T)l . Ttflia T)eji(4wnAd.
Lead, tlot springs a a.vi pm a o.w pi
Wyoming, Canper and
DOUglaS u a.vu put V v.w yiu
Hastings, York. David
I'ltv Hiimnnr. iirn.n.
R.eter and Sewara. ...b 8:00 pm b 6:00 pm
BoneBteel, Lincoln, Nlo-
hrara and Fremont. ...b 7:30 am bl06 am
Fremont Local c 7:30 am
Chleaajo, St.. Paul, Minneapolis
Twin Cltv Paaenrer...a 6:30 am a v:lo pm
Sioux City Passenger. ..a z:w pm mu.zu mm
Oakland Local b 6:46 pm b 8:46 am
NohratiVi. Local. Via
Weeping water D t:w pm iw.fl) m
a Dally, b Pally except Sunday, d Dally
except Saturday. Dally except Monday.
c Sunday only.
'. Hectlon 7. At ths general election for city
I ofllcers to be held in the city of Omaha
tin 193 the question of whether the said
franchise and privileges as heraln mentioned
iand provided and upon the terms herein set
tmt to Andrew Kose-
a i Y. .. 1 1 ...
water, his successors ana ais" ""
submitted to tne electors oi mo " "i
(im.hi The Question shall be submitted
.t .ui.l elation lii the following form
'Uh.it the franchise and privileges pro
vlded for and described In Ordinance No.
entitled 'An ordinance granting to
in.tr.li Koaewater. his successors and as
signs the right In, over, upon, under and
alonir the streets', boulevards, alleys and
Ipublto grounds of the city of umaha, to
!..., ! rotistruct. otMralt nd maintain
(wires, pules, conduits ana oilier structures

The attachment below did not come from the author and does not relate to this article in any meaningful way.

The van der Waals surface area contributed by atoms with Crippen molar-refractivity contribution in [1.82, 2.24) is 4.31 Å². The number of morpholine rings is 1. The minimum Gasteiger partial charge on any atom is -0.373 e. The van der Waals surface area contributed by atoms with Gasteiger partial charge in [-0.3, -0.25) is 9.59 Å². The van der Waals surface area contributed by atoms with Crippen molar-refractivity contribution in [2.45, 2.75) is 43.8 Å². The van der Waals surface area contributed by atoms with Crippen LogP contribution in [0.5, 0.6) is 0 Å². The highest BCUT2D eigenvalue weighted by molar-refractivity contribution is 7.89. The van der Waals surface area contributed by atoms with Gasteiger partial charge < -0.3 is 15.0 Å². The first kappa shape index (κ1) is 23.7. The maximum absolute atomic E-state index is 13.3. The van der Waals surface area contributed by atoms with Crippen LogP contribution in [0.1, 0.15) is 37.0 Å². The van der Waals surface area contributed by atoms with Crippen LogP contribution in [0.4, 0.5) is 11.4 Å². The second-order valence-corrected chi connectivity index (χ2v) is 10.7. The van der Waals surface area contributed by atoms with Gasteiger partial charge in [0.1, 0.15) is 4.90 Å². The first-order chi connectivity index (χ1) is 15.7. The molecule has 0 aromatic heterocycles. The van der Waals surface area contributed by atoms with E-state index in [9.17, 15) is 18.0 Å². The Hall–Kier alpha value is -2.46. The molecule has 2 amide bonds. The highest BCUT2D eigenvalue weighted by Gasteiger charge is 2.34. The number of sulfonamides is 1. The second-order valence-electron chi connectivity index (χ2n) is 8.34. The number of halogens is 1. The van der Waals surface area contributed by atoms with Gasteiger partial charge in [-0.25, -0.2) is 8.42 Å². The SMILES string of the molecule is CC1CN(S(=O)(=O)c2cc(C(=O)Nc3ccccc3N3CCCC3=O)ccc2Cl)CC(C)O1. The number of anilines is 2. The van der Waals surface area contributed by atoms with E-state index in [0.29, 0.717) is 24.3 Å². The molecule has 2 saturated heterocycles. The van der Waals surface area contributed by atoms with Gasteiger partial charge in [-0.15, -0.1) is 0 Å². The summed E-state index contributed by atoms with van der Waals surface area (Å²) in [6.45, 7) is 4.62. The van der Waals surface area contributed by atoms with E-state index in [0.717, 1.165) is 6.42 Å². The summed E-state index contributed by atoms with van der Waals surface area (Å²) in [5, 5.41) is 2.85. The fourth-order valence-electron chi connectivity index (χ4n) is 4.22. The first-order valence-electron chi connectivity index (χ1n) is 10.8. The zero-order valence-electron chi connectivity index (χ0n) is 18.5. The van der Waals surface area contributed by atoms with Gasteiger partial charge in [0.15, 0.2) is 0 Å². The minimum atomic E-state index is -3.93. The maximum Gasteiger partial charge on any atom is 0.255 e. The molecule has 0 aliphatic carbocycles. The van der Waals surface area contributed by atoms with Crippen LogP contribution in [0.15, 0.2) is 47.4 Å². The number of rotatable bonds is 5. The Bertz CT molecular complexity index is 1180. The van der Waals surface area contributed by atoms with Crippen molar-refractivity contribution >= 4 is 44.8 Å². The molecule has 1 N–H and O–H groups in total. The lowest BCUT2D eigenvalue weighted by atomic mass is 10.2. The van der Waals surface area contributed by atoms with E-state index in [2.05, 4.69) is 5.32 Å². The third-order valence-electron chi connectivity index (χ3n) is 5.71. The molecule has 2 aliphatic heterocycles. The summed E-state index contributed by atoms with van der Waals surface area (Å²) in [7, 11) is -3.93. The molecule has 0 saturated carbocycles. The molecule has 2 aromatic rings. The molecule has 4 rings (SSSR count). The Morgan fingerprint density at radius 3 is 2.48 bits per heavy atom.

and appurtenances necessary for properly
I conveying, conducting and distributing
electrlo currents ana enemy lor puwm,
iiuhiii.a- and heatliiK puriioses within suid
city, subject to certain conditional rales
and regulations, and also orovldlng for tha
submission of the same to the electors of
Itlie city ot uniana tor tliw ratincatum or
Venei'tlou.' bo s ranted to Andrew Hon-
'water, his succexsoni and assigns as In salt
1 Hul.i nrouoaltioii shall be printed upon
the official ballot at said election. On the
l.ft .Mm of tha ballot and Immediately un
derneath the said proposition snail be
'printed the word "For.'' and Immediately
nn.l. rnealh the word "Aaalnst." All elec-
1 tors desiring to vote for the proposition
hull make n roas at the Droner lilacs on
i.,. hxiiot ouuoHiie the word "For." and
those electors desiring to vol aaainat said I
propositi. n shall make a cross at the
proper place on the ballot opposite the
Word "Analnst." The vole upon sakl propo
sition shall be counted, ranvasaod and re
turned, and the result of the vote thereon
declared by the same officers In the same
manner as the vote upon the election of
officers ere counted, canvassed, returned
" and declared.
If, upon the canvas's' of the returns of
the viiit upon said proposition. It shall ap
pear that a riajorlty of the electors voting
at said eleiiioi. have voted for the said
-proposition, the ssme shall ba, deemed and